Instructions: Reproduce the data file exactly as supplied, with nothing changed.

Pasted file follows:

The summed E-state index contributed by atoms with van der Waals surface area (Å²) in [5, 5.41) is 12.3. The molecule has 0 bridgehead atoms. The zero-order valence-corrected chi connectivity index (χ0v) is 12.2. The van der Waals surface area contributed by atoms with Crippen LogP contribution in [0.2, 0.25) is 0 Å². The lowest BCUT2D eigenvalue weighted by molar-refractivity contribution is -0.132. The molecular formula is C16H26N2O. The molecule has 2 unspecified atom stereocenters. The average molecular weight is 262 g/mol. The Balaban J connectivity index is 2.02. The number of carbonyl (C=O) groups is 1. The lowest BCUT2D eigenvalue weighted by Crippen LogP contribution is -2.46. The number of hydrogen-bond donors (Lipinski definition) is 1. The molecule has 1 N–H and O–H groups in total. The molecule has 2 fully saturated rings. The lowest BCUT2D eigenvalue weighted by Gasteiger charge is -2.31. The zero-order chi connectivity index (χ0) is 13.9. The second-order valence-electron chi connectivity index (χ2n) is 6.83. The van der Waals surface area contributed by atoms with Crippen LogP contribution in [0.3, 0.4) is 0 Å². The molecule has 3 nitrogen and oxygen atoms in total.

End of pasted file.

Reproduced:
The summed E-state index contributed by atoms with van der Waals surface area (Å²) in [5, 5.41) is 12.3. The molecule has 0 bridgehead atoms. The zero-order valence-corrected chi connectivity index (χ0v) is 12.2. The van der Waals surface area contributed by atoms with Crippen LogP contribution in [0.2, 0.25) is 0 Å². The lowest BCUT2D eigenvalue weighted by molar-refractivity contribution is -0.132. The molecular formula is C16H26N2O. The molecule has 2 unspecified atom stereocenters. The average molecular weight is 262 g/mol. The Balaban J connectivity index is 2.02. The number of carbonyl (C=O) groups is 1. The lowest BCUT2D eigenvalue weighted by Crippen LogP contribution is -2.46. The number of hydrogen-bond donors (Lipinski definition) is 1. The molecule has 1 N–H and O–H groups in total. The molecule has 2 fully saturated rings. The lowest BCUT2D eigenvalue weighted by Gasteiger charge is -2.31. The zero-order chi connectivity index (χ0) is 13.9. The second-order valence-electron chi connectivity index (χ2n) is 6.83. The van der Waals surface area contributed by atoms with Crippen LogP contribution in [0.3, 0.4) is 0 Å². The molecule has 3 nitrogen and oxygen atoms in total.